Agriculture as an indigenous occupation in Nigeria has gone through various phases of development. This development spans three phases from pre-colonial, post-colonial and development till date.
According to the Central Bank of Nigeria in 2016, the sector in the 1960’s contributed 85% of the Nigeria foreign exchange earnings, 90% employment generation, and about 80% to gross domestic product. Available data also confirms that at independence in 1960, the contribution of agriculture to the GDP was about 60%, which is typical for developing agrarian nations.
This development has prompted both federal and state governments to initiate several agricultural policies/projects and programs to enhance agricultural productivity in Nigeria. A policy is a deliberate plan of action to guide decisions and achieve rational outcomes.
The establishment of the Department of Botanical Research in 1893 in the former Western Nigeria is the first notable activity of the era. The Department was saddled with the responsibility of conducting research in Agriculture.
In 1905, the British Cotton Growers Association acquired 10.35 square kilometres of land at the site now called Moor Plantation, Ibadan for growing cotton to feed the British Textile Mills.
In 1910, Moor Plantation, Ibadan became the headquarters of the Department of Agriculture in Southern Nigeria, and a Department of Agriculture was established in the North in 1912.
In 1921, a unified Department of Agriculture was formed in Nigeria, after the amalgamation of the North and the South to increase production of export crops for the British market which was ready to absorb it for its industrial growth.
In 1941, A fisheries organization was established as a Fisheries Development Branch of the Agricultural Department of the Colonial Office and a Senior Agricultural Officer was appointed to conduct a survey of the industry and its possibilities.
The Fisheries Development Branch headquarters was sited at Apese village and later at Onikan in Lagos, from where, assisted by a part-time voluntary officer, preliminary experiments in fish culture in brackish water ponds at Onikan were carried out and surveys were conducted on the canoe fisheries of Apese village and Kuramo waters around Victoria Island, Lagos.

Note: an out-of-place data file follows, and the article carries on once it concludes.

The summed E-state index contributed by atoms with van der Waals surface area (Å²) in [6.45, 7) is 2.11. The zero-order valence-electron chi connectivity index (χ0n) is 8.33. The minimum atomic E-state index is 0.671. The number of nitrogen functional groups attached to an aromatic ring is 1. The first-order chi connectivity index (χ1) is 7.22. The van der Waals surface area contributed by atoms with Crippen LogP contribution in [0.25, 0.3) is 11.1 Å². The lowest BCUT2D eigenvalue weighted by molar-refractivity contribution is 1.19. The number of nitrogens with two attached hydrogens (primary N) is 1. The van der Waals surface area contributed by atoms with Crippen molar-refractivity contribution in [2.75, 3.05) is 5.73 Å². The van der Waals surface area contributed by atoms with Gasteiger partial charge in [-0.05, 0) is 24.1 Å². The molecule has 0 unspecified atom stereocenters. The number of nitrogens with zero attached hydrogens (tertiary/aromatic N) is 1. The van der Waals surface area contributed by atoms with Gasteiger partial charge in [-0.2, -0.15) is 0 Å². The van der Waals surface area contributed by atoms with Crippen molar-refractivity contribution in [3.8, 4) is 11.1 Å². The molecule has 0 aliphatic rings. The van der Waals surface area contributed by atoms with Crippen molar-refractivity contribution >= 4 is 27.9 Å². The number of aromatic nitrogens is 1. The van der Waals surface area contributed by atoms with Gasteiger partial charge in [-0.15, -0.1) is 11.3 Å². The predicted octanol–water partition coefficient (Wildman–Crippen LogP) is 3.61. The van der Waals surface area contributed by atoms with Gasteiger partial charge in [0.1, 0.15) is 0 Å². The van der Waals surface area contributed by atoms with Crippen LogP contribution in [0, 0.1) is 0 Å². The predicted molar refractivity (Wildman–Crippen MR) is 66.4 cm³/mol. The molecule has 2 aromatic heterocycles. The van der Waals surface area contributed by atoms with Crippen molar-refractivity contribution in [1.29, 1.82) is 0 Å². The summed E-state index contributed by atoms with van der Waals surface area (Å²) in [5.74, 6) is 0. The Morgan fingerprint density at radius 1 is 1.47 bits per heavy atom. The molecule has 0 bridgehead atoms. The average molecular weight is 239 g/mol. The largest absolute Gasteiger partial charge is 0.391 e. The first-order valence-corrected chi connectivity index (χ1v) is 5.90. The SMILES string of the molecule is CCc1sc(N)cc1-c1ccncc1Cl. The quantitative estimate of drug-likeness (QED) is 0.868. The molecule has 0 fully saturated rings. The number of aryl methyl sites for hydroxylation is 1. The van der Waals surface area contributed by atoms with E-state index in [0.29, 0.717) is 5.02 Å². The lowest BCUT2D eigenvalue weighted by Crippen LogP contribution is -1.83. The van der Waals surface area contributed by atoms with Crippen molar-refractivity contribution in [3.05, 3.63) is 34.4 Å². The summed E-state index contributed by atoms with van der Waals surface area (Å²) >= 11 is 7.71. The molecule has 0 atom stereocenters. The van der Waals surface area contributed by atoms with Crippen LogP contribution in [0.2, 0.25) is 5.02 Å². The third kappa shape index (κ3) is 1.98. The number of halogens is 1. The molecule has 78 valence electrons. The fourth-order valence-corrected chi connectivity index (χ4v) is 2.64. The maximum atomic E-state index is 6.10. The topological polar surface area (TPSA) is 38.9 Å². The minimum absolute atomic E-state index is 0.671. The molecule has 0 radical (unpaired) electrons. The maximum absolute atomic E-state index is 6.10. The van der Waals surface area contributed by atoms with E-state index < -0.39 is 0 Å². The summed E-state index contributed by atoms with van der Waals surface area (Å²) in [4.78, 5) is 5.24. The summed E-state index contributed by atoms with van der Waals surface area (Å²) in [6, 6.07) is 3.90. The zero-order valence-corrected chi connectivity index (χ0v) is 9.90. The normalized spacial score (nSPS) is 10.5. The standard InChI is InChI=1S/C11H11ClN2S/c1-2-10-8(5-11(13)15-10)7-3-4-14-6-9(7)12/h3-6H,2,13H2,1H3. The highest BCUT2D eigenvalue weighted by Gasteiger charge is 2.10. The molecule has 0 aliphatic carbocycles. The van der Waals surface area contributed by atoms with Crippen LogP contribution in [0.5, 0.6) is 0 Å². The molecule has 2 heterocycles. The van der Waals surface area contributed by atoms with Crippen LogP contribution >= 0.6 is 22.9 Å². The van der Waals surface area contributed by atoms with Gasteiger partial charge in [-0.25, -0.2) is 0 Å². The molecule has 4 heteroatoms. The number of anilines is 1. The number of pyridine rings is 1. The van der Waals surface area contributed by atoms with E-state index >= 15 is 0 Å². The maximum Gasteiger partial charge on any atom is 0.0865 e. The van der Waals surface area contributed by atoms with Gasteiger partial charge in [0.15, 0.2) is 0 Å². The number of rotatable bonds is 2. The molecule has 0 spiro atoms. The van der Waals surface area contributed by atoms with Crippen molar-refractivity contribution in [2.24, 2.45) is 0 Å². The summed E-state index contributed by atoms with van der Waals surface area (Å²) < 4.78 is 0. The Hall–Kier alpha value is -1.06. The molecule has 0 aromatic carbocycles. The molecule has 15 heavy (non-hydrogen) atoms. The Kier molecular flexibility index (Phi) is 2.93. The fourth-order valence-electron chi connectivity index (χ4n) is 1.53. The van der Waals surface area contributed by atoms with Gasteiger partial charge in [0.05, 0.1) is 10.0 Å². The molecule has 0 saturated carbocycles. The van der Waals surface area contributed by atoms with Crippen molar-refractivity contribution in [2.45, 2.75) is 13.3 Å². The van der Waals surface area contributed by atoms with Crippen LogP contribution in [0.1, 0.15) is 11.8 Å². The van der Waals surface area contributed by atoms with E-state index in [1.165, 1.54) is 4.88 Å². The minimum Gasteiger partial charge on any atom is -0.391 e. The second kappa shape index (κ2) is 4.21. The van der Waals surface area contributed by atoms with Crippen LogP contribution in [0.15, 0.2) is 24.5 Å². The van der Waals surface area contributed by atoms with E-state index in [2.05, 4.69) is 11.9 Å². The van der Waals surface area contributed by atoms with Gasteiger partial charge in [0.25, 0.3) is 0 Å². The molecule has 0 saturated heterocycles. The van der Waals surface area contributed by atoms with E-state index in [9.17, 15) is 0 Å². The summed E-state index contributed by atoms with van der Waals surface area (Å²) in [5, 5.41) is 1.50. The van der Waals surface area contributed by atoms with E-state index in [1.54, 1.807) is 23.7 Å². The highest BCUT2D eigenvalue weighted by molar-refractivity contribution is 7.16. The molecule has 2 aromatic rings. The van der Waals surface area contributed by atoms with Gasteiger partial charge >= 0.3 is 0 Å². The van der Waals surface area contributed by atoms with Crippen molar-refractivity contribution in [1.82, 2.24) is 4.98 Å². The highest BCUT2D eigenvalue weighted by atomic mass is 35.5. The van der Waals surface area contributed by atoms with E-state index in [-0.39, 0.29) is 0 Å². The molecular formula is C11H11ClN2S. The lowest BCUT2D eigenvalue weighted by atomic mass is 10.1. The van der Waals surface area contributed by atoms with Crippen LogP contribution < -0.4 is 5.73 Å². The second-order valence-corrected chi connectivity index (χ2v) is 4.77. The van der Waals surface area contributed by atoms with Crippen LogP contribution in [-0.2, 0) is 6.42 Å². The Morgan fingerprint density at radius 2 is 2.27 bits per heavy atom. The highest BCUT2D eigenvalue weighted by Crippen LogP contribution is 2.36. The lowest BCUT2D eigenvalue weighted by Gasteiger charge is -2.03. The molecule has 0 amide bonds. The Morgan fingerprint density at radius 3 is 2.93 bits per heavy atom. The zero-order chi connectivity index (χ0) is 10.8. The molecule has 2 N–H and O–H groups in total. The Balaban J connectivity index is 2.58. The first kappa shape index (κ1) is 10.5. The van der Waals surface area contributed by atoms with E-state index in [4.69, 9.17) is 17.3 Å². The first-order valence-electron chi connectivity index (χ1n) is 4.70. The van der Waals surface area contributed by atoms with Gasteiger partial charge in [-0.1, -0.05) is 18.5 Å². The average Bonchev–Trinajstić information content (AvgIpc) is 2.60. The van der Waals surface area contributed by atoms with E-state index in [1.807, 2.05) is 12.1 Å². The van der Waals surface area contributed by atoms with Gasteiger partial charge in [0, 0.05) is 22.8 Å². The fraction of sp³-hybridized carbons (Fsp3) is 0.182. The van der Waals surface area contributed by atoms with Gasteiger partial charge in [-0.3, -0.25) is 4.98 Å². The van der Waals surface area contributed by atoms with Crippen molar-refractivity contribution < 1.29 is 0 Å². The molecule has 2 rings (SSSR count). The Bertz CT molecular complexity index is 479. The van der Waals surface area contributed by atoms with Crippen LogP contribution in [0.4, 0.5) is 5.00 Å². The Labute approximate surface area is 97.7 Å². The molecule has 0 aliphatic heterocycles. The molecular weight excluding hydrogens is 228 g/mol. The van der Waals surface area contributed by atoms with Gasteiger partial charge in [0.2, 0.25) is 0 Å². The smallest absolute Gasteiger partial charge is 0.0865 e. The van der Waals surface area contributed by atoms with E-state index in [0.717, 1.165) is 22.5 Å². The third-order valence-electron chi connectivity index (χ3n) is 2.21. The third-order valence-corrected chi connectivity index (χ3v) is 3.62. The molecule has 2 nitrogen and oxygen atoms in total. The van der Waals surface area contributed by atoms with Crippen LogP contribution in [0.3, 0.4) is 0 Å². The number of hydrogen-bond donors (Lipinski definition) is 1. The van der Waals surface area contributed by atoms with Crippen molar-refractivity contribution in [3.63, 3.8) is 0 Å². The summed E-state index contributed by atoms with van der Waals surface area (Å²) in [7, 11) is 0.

Lagos State is the smallest and most populated state in Nigeria with over 22 million residents and an average spread of about 6,000 persons per km2. It has a total land area of 347,500 Ha with 180km of Atlantic Ocean Coastline most ideal for fishing, coconut development and tourism. Creeks and water bodies constitute 75,755Ha and about 22% of the land mass. A total cultivable land area of 169,613Ha out of which 50,884Ha (30%) is under cultivation. 45% of Lagos population are sub-urban dwellers who are involved in various agricultural value chains.
The dominant vegetation of the State is the swamp forest of the fresh water and mangrove
swamp forests, both of which are influenced by the double rainfall pattern of the state, which
makes the environment a wetland region. Generally, the State has two climatic seasons: Dry
[November-March] and Wet [April-October]. The drainage system of the State is characterized
by a maze of lagoons and waterways, which constitutes about 22% or 787 sq. km. [75.755
hectares] of the State’s territory. The major water bodies are the Lagos and Lekki Lagoons,
Yewa, Ogun, Oshun, and Kweme Rivers. Others are Ologe Lagoon, Kuramo Waters, and
Badagry, Five Cowries and Omu Creeks respectively
The Agricultural Sector in the State has evolved through several decades from when the State was created in 1967. The policy focus then, at the inception of the Lagos State Ministry of Agriculture was on direct production by the State. For many reasons, over the years, the policy thrust changed from direct production to provision of conducive environment for private sector investment. Many specialized agencies were established to oversee specific areas in the Sector. These Agencies include Lagos State Coconut Development Authority (LASCODA), Agricultural Land Holding Authority (ALHA), Lagos State Input Supply Authority (LAISA) and Lagos State Agricultural Development Authority (LSADA).
Lagos State with a population growth rate of 3.2% per annum currently produce less than 20% (on the aggregate) of the food items consumed in the State within its boundaries. The obvious supply gaps are usually met with supply of food stuffs from other States of the Federation and other countries. Generally, the State’s strength is in the midstream and downstream sectors of all agricultural value chains, however, she also has comparative ecological and socio-economic advantage in the upstream sector of Fisheries, Poultry, Piggery, Coconut and Vegetables. Presently, the State has over 600,000 farming families along the value chains (producers, processors, marketers and service providers).